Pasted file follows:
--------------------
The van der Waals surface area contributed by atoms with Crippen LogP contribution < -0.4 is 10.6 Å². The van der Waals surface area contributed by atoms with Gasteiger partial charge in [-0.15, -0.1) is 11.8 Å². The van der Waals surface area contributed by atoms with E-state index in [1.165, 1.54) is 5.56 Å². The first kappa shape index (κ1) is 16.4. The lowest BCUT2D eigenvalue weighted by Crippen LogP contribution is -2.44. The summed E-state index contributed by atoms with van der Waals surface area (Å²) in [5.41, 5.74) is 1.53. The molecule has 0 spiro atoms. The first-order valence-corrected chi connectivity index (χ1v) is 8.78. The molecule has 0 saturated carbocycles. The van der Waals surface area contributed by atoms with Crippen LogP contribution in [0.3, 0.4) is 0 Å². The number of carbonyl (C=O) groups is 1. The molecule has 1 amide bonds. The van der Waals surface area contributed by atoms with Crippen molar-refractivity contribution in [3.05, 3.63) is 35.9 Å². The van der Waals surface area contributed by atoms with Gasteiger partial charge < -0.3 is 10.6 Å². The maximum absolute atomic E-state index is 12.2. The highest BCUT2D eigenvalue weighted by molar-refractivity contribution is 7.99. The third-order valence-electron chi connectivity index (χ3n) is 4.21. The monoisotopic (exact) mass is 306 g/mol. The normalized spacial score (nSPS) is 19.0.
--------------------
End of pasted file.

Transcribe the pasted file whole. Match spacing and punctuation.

The van der Waals surface area contributed by atoms with Crippen LogP contribution < -0.4 is 10.6 Å². The van der Waals surface area contributed by atoms with Gasteiger partial charge in [-0.15, -0.1) is 11.8 Å². The van der Waals surface area contributed by atoms with E-state index in [1.165, 1.54) is 5.56 Å². The first kappa shape index (κ1) is 16.4. The lowest BCUT2D eigenvalue weighted by Crippen LogP contribution is -2.44. The summed E-state index contributed by atoms with van der Waals surface area (Å²) in [5.41, 5.74) is 1.53. The molecule has 0 spiro atoms. The first-order valence-corrected chi connectivity index (χ1v) is 8.78. The molecule has 0 saturated carbocycles. The van der Waals surface area contributed by atoms with Crippen LogP contribution in [0.3, 0.4) is 0 Å². The number of carbonyl (C=O) groups is 1. The molecule has 1 amide bonds. The van der Waals surface area contributed by atoms with Crippen molar-refractivity contribution in [3.05, 3.63) is 35.9 Å². The van der Waals surface area contributed by atoms with Gasteiger partial charge < -0.3 is 10.6 Å². The maximum absolute atomic E-state index is 12.2. The highest BCUT2D eigenvalue weighted by molar-refractivity contribution is 7.99. The third-order valence-electron chi connectivity index (χ3n) is 4.21. The monoisotopic (exact) mass is 306 g/mol. The normalized spacial score (nSPS) is 19.0.